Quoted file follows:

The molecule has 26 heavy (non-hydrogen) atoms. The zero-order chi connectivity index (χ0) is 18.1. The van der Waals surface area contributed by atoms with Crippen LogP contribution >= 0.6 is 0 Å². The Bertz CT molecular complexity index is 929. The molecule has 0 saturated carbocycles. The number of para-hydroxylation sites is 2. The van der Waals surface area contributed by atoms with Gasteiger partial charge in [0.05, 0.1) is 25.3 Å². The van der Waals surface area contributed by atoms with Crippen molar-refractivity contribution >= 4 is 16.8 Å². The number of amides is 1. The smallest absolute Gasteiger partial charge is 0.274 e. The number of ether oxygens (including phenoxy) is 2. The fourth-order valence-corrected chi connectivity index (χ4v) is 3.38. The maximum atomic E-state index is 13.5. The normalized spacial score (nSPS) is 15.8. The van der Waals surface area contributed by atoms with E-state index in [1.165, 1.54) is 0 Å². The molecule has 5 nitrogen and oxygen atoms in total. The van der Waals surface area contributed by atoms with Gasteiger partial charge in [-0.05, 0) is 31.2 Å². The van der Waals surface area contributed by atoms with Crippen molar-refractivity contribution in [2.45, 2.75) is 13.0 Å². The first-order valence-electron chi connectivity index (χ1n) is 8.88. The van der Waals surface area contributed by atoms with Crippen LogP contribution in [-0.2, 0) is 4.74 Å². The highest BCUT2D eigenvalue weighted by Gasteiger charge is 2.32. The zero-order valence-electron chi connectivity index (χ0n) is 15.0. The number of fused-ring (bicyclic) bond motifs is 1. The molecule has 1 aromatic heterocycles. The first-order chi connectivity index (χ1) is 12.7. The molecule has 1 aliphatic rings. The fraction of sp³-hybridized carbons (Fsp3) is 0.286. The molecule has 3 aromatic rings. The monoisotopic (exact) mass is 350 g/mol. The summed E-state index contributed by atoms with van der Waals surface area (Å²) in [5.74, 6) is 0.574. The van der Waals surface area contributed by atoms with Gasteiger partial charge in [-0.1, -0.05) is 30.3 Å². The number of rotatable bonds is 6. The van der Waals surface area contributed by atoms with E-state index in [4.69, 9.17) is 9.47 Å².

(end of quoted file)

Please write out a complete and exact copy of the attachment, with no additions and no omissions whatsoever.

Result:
The molecule has 26 heavy (non-hydrogen) atoms. The zero-order chi connectivity index (χ0) is 18.1. The van der Waals surface area contributed by atoms with Crippen LogP contribution >= 0.6 is 0 Å². The Bertz CT molecular complexity index is 929. The molecule has 0 saturated carbocycles. The number of para-hydroxylation sites is 2. The van der Waals surface area contributed by atoms with Gasteiger partial charge in [0.05, 0.1) is 25.3 Å². The van der Waals surface area contributed by atoms with Crippen molar-refractivity contribution >= 4 is 16.8 Å². The number of amides is 1. The smallest absolute Gasteiger partial charge is 0.274 e. The number of ether oxygens (including phenoxy) is 2. The fourth-order valence-corrected chi connectivity index (χ4v) is 3.38. The maximum atomic E-state index is 13.5. The normalized spacial score (nSPS) is 15.8. The van der Waals surface area contributed by atoms with E-state index in [1.165, 1.54) is 0 Å². The molecule has 5 nitrogen and oxygen atoms in total. The van der Waals surface area contributed by atoms with Gasteiger partial charge in [-0.05, 0) is 31.2 Å². The van der Waals surface area contributed by atoms with Crippen molar-refractivity contribution in [2.45, 2.75) is 13.0 Å². The first-order valence-electron chi connectivity index (χ1n) is 8.88. The van der Waals surface area contributed by atoms with Crippen LogP contribution in [-0.2, 0) is 4.74 Å². The highest BCUT2D eigenvalue weighted by Gasteiger charge is 2.32. The zero-order valence-electron chi connectivity index (χ0n) is 15.0. The number of fused-ring (bicyclic) bond motifs is 1. The molecule has 1 aromatic heterocycles. The first-order chi connectivity index (χ1) is 12.7. The molecule has 1 aliphatic rings. The fraction of sp³-hybridized carbons (Fsp3) is 0.286. The molecule has 3 aromatic rings. The monoisotopic (exact) mass is 350 g/mol. The summed E-state index contributed by atoms with van der Waals surface area (Å²) in [5.74, 6) is 0.574. The van der Waals surface area contributed by atoms with Gasteiger partial charge in [-0.1, -0.05) is 30.3 Å². The number of rotatable bonds is 6. The van der Waals surface area contributed by atoms with E-state index in [4.69, 9.17) is 9.47 Å².